The new Congress gets to work Wednesday, and one of the first items on the agenda will be setting the rules for the U.S. Senate. Several proposals are circulating that would end the gridlock the Senate has faced in recent years with increased use of the filibuster. A coalition of organizations called "Fix the Senate Now" is supporting those plans.
George Kohl, senior director of legislative policy and research at Communications Workers of America (CWA), says the problem has hurt the democratic process and both political parties.
"The filibuster has been abused. It prevents discourse, it prevents debate, and we end up having a lack of the deliberation that we expect from our Senate."
The filibuster tactic has stalled about 70 percent of all Senate legislation each year since 2006. Until 1970, only about one filibuster was used per year.
Common Cause president Bob Edgar says the U.S. can't keep up with the world if the Senate fails to address its business in a timely manner. He also notes that the filibuster is not part of the constitution, and may even be illegal.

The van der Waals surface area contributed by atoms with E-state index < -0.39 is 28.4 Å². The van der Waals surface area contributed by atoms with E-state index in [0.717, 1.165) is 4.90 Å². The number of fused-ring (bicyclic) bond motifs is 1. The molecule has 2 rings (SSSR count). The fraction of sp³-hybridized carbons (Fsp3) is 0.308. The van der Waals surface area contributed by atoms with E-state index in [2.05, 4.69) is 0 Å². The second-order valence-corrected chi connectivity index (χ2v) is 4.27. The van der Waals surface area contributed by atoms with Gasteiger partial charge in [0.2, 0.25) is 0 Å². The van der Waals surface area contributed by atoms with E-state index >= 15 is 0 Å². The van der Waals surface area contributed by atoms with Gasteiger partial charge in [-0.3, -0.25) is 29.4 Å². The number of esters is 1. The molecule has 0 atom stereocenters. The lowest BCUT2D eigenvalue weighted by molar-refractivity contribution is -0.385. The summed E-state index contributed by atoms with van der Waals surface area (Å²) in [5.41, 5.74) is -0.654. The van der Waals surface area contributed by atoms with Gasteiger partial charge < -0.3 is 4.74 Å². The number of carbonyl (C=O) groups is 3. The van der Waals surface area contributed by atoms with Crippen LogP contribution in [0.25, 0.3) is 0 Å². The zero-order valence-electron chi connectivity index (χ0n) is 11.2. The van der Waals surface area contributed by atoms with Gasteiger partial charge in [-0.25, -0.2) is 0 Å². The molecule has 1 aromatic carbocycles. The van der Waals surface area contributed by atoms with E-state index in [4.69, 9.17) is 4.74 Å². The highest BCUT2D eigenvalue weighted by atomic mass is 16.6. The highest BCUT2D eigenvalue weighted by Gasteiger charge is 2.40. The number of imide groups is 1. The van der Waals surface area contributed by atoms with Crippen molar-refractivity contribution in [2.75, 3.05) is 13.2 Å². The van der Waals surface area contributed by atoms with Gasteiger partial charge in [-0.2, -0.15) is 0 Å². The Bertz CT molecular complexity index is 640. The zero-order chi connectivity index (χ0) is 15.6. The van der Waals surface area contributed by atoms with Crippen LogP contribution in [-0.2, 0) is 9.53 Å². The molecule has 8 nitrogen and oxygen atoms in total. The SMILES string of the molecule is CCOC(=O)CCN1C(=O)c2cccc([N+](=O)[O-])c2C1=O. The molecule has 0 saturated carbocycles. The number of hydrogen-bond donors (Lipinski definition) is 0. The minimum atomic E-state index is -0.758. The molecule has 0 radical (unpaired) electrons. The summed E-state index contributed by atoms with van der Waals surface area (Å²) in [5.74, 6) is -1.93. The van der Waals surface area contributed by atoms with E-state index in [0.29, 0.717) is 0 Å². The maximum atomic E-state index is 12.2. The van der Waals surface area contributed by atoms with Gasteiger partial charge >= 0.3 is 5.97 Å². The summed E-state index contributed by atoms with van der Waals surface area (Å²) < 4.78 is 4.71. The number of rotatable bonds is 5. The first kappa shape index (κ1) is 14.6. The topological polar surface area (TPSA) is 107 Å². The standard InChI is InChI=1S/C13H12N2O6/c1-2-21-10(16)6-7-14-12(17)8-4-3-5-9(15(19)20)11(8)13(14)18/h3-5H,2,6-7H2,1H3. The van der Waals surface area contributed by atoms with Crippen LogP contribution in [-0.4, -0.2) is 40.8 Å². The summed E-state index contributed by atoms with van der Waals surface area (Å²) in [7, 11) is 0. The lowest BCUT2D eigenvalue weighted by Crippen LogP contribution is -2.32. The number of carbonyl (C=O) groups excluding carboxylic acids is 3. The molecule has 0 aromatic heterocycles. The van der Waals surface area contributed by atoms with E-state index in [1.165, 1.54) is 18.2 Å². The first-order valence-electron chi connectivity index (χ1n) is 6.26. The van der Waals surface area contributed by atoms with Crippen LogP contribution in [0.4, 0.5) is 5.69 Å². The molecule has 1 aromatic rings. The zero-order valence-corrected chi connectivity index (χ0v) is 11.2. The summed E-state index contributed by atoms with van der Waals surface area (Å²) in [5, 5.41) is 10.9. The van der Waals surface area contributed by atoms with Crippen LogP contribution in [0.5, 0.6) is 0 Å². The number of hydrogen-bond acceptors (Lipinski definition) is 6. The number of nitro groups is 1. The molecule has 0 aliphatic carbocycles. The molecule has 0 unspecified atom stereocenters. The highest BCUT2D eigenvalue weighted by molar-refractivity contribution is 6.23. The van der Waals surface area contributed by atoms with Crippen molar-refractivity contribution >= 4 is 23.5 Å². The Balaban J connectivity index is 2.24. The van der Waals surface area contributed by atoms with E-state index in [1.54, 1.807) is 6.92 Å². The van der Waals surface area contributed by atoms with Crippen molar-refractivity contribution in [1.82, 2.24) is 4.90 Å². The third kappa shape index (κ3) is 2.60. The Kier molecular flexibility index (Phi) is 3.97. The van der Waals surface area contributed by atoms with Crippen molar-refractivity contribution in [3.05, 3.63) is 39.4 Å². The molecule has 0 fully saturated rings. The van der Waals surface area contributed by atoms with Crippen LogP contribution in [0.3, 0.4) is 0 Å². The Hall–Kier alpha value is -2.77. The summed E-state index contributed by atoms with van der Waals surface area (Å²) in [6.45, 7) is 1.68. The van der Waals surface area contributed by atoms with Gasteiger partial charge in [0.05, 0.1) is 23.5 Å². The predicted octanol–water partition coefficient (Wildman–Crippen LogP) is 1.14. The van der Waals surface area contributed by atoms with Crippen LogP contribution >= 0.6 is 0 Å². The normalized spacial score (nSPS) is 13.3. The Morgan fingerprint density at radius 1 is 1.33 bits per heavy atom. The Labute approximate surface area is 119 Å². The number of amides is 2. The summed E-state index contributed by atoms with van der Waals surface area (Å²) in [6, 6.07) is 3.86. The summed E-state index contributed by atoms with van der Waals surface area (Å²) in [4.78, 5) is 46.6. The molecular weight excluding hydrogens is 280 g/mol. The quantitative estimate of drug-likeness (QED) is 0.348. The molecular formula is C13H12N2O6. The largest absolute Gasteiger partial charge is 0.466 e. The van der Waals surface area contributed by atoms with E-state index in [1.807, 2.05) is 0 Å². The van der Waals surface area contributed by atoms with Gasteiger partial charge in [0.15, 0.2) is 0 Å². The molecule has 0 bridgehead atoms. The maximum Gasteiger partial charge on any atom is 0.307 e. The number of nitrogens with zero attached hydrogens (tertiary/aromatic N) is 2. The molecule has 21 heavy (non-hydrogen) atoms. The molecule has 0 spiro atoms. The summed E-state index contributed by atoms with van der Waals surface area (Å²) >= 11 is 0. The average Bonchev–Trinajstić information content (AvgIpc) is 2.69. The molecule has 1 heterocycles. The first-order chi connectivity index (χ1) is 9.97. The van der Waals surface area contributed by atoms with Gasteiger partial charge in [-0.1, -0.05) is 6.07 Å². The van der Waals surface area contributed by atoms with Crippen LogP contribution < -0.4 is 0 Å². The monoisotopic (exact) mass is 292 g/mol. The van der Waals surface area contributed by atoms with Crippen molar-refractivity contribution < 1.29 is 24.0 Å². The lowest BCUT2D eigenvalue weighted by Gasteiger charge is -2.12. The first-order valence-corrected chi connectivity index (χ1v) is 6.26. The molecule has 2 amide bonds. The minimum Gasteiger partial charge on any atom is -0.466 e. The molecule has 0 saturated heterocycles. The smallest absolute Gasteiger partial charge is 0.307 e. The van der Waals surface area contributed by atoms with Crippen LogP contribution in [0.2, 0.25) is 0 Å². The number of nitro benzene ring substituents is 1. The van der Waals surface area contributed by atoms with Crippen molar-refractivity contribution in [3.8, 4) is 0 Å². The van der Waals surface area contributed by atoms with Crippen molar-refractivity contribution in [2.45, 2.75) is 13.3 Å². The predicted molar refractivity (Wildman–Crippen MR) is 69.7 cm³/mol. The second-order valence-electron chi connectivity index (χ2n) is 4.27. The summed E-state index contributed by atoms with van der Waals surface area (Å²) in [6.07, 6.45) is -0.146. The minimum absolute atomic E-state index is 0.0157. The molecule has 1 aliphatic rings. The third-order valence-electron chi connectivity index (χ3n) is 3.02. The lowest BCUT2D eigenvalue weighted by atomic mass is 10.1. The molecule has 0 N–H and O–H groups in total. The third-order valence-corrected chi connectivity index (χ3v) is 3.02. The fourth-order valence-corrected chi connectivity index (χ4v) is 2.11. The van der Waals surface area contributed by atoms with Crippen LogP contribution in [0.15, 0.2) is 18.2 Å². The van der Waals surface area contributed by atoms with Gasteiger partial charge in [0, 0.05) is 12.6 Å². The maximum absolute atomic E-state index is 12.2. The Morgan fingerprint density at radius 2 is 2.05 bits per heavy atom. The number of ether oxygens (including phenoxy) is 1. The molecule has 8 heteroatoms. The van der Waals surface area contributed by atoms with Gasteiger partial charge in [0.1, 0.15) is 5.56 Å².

"Many of the senators have discovered that they can't consider even pieces of legislation that have passed overwhelmingly in the House of Representatives, because of either a formal filibuster, or the threat of a filibuster."
Proposals would not eliminate the filibuster, but change how it could be used, such as requiring the Senator wanting to use the tactic to do so on the Senate floor.
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